Thomas Müller (c.) celebrates his opener for Germany against France. - © AFP via Getty Images
Thomas Müller (c.) celebrates his opener for Germany against France. - © AFP via Getty Images

Thomas Müller and Leroy Sane on target as Germany beat France


Thomas Müller and Leroy Sane both scored as Germany began their post-Hansi Flick era with a 2-1 victory over France.

Germany 2-1 France
Goals: 1-0
Müller 4’ (assist: Henrichs), 2-0 Sane 87’ (assist: Havertz), 2-1 Griezmann (pen. 89’)

Germany began at Dortmund's Signal Iduna Park determined to make immediate amends for the 4-1 defeat by Japan a few days ago and their intense pressure soon took its toll. Only four minutes were on the clock when Benjamin Henrichs scuttled to the byline down the left before cutting the ball back into the middle for the unmarked Müller to lash in from eight yards. Serge Gnabry very nearly doubled the home side’s advantage a short while later following a lengthy passing sequence that culminated with the Bayern Munich attacker cutting in from the left and firing just wide of the far post. Germany continued to dominate, albeit without seriously threatening to score again, while they prevented France from getting too close to Marc-Andre ter Stegen’s goal.

Germany remained on the front foot after the break, although they had to be wary of a France side that reemerged from the dressing room with greater purpose. Aurelien Tchouameni had a couple of speculative efforts from range and Antoine Griezmann headed wide before Florian Wirtz was presented with the clearest opening of the half, running onto Julian Brandt’s pass into the box only to see his shot from 10 yards blocked by a defender. Germany did add a second in the closing stages when they pounced on some slack passing by France, with Kai Havertz feeding the ball through for Sane to slot past Mike Maignan. Sane was involved at the other end of the pitch too, tripping Eduardo Camavinga in the box to concede a penalty that Antoine Griezmann converted for a late consolation.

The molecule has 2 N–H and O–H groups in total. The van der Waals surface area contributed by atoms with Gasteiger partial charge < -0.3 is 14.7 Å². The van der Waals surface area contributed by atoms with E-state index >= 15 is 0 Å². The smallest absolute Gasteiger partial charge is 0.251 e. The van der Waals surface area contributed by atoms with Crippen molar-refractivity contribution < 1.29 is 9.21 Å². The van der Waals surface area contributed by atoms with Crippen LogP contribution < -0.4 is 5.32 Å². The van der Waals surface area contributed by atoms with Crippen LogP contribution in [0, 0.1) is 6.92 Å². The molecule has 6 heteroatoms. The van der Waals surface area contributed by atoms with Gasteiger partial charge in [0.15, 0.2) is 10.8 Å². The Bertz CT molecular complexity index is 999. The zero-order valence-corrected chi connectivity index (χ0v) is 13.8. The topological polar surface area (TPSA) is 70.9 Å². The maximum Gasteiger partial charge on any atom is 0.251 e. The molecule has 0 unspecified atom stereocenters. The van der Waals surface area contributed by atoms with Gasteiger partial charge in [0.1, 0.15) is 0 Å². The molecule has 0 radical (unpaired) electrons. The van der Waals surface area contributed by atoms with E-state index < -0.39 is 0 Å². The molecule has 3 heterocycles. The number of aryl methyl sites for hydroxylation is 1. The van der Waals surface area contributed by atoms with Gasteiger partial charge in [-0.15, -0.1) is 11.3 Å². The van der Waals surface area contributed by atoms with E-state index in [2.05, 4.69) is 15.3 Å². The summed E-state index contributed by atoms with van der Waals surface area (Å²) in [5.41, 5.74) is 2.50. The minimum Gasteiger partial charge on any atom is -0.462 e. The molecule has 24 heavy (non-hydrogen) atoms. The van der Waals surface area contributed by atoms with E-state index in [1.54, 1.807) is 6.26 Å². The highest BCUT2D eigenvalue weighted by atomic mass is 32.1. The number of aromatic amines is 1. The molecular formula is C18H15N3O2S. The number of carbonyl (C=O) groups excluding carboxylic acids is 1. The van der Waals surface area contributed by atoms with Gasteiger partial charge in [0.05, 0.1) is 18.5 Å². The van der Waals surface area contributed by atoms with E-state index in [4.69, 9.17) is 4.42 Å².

Watch: Inside Dortmund's giant Signal Iduna Park

Match stats

  • Müller is by far the most experienced international player in this Germany squad with 123 caps (45 goals), of which nine have come against France (two goals).
  • Only Lothar Matthäus (150), Miroslav Klose (137) and Lukas Podolski (130) have more caps for Germany than Müller.
  • Having won his first eight games in charge – a new national record – and gone unbeaten in his first 13 matches, Flick then managed only three wins in his final 12 fixtures as Germany boss.
  • Germany had failed to beat France in the previous six encounters since the 1-0 win in the 2014 FIFA World Cup quarter-finals. Müller, Antoine Griezmann and Oliver Giroud are the only survivors from that game in Rio de Janeiro.
  • No German player has more goals against France than interim coach Völler (three, same as Gerd Müller).
  • Eight of the current France squad have played club football in the Bundesliga in Dayot Upamecano, Lucas Hernandez, Benjamin Pavard, Kingsley Coman (all Bayern), Ousmane Dembele (Dortmund), Randal Kolo Muani (Eintracht Frankfurt), Marcus Thuram (Gladbach) and Jean-Clair Todibo (Schalke).

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Germany: Ter Stegen - Süle, Rüdiger, Tah, Henrichs (Gosens 78') - Can, Gündogan (c) Groß (25') - Sane, Müller (Havertz 64'), Wirtz (Hofmann 78') - Gnabry (Brandt 64')
Unused subs: Trapp, Baumann, Thiaw, Schlotterbeck, Kimmich, Nmecha, Schade 
Out: Füllkrug (tendon), Musiala (hamstring)
Coach: Hannes Wolf (caretaker)

France: Maignan - Pavard (Kounde 65'), Saliba, Todibo, T. Hernandez - Coman (Dembele 64'), Tchouameni, Camavinga, Rabiot (Fofana 78') – Griezmann (c), Kolo Muani (Thuram 64')
Unused subs:
Samba, Areola, Disasi, Upamecano, Mbappe, Kamara, L. Hernandez
Giroud (ankle)
Didier Deschamps

As it happened!

2 - 1

(1 - 0)

International Signal Iduna Park, Dortmund

Full-time: Germany 2-1 France

Germany kick off the post-Hansi Flick victory with a win! Thomas Müller and Leroy Sane put the hosts 2-0 up and, although Antoine Griezmann scored a late penalty to halve the deficit, Rüdi Voller's charges held on to pick up and important victory.